North Korea has criticised the US for imposing sanctions against government officials and the defence industry for a cyberattack on Sony Pictures.
An unnamed spokesman of North Korea's Foreign Ministry accused the US on Sunday of "groundlessly" stirring up hostility towards Pyongyang and claimed that the new sanctions would not weaken the country's military.
The spokesman was quoted by the country's Korean Central News Agency as saying that the sanctions had proven counter-productive "as shown by DPRK's measures to further sharpen the treasured sword of Songun," he said, referring to North Korea's official "military-first" policy. DPRK refers to the North's official name, the Democratic People's Republic of Korea.
North Korea denied any role in the breach of tens of thousands of confidential Sony emails and business files.
The US on Friday sanctioned 10 North Korean government officials and three organisations, including Pyongyang's primary intelligence agency and state-run arms dealer, on what the White House described as an opening move in the respond towards the cyberattack.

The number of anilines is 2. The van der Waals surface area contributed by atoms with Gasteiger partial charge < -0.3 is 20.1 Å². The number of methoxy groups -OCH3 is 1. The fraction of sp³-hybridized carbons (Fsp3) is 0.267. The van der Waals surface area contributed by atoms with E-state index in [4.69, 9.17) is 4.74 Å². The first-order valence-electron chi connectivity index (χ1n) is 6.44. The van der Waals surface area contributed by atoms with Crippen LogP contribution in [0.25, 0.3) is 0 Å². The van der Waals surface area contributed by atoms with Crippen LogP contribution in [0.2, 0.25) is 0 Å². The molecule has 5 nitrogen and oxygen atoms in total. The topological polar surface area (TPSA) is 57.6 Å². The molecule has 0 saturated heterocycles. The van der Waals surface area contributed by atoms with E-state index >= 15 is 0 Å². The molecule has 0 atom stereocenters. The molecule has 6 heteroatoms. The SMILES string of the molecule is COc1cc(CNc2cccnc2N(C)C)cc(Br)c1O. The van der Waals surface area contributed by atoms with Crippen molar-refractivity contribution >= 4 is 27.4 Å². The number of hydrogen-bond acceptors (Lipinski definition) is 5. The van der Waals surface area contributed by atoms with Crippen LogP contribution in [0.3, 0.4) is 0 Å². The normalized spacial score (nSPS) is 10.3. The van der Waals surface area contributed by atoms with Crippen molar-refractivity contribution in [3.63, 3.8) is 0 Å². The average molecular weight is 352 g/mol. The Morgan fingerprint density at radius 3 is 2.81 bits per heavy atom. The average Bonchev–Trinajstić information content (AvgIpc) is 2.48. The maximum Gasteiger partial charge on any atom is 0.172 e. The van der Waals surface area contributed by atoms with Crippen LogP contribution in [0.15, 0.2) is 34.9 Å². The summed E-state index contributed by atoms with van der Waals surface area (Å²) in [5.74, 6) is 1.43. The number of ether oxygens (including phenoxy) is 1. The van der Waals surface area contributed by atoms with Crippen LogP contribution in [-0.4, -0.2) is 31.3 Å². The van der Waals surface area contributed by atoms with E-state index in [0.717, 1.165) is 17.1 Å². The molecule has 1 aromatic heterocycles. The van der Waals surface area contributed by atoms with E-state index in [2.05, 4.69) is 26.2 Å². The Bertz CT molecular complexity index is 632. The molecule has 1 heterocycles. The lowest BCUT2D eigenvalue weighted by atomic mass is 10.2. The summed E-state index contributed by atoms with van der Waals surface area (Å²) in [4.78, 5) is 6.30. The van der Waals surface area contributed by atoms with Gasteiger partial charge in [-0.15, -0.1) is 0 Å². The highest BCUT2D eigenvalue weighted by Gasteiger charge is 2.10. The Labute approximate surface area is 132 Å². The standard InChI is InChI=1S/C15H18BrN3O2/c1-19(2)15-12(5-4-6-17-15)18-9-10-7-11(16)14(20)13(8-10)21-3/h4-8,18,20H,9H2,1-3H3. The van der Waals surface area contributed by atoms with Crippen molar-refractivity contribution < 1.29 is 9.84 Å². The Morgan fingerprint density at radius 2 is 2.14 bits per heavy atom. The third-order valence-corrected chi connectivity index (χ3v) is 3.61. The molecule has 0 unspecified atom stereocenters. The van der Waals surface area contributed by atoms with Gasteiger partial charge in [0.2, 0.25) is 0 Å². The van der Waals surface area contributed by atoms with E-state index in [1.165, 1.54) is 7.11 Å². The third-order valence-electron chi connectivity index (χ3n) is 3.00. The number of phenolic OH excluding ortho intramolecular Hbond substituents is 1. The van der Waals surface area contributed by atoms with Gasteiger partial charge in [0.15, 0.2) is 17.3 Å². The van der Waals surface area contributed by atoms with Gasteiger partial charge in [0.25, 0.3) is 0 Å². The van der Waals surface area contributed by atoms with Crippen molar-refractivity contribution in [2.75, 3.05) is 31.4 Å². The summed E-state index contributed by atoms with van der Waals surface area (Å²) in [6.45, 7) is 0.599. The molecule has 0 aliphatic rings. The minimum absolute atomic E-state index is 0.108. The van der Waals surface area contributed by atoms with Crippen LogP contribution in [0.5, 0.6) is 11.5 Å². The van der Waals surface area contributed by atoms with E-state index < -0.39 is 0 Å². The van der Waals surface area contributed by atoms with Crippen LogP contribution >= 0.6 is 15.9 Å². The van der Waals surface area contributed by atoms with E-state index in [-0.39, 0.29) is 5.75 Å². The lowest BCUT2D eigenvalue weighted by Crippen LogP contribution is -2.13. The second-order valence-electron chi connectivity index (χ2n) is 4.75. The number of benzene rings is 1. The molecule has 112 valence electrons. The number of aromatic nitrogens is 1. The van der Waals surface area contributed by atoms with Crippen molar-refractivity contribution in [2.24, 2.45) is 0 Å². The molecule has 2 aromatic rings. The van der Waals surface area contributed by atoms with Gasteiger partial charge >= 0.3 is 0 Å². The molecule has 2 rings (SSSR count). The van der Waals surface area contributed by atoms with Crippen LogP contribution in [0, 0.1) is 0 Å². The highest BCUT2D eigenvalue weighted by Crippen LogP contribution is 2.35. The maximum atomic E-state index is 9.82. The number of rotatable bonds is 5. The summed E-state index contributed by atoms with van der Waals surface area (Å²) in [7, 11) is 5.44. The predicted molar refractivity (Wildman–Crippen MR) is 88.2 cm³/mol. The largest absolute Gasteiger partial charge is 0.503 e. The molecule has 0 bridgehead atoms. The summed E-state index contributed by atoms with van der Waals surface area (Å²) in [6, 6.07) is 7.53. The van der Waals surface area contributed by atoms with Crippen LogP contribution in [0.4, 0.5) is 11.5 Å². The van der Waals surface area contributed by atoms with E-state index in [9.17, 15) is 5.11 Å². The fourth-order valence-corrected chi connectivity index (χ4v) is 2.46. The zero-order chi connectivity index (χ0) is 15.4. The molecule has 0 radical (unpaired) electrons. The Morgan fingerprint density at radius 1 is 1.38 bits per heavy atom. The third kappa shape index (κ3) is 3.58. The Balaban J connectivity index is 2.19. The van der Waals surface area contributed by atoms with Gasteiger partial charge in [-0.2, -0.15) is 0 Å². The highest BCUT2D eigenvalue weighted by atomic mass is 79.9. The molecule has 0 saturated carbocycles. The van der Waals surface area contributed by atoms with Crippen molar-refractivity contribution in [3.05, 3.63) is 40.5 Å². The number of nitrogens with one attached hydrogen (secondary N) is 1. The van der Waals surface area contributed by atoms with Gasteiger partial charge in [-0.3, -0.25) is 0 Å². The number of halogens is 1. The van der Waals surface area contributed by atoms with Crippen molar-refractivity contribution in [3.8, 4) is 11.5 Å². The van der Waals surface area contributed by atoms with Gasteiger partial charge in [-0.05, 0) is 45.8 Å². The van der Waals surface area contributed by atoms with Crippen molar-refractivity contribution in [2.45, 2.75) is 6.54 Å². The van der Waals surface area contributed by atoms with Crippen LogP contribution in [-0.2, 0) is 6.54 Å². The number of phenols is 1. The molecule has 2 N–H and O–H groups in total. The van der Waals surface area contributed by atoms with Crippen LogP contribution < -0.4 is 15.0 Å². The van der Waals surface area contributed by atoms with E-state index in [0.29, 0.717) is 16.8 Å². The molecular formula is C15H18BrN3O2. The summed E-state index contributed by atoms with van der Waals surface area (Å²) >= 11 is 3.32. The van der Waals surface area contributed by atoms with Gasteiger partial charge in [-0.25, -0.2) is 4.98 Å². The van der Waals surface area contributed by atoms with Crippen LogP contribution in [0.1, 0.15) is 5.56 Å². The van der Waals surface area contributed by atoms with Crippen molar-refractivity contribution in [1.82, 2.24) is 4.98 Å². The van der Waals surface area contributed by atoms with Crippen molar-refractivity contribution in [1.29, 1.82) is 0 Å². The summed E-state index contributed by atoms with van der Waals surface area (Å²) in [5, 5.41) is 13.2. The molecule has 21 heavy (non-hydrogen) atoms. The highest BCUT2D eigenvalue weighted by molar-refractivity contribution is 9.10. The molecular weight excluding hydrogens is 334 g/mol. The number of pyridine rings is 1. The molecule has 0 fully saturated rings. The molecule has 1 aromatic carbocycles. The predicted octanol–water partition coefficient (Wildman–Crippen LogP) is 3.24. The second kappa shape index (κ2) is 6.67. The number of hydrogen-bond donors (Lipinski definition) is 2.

The sanctions will have limited effect as North Korea already is under tough US sanctions over its nuclear programme.
President Barack Obama also warned North Korea that the US is considering whether to put North Korea back on its list of state sponsors of terrorism, which could jeopardise aid to the country on a global scale.
North Korea has expressed fury over the Sony comedy flick "The Interview," which depicts the fictional assassination of leader Kim Jong-un.
Sony initially decided to call off the film's release after threats of attacks prompted cinemas to decide not to show the film. After Obama criticised that decision, Sony decided to release the film in limited theaters and online.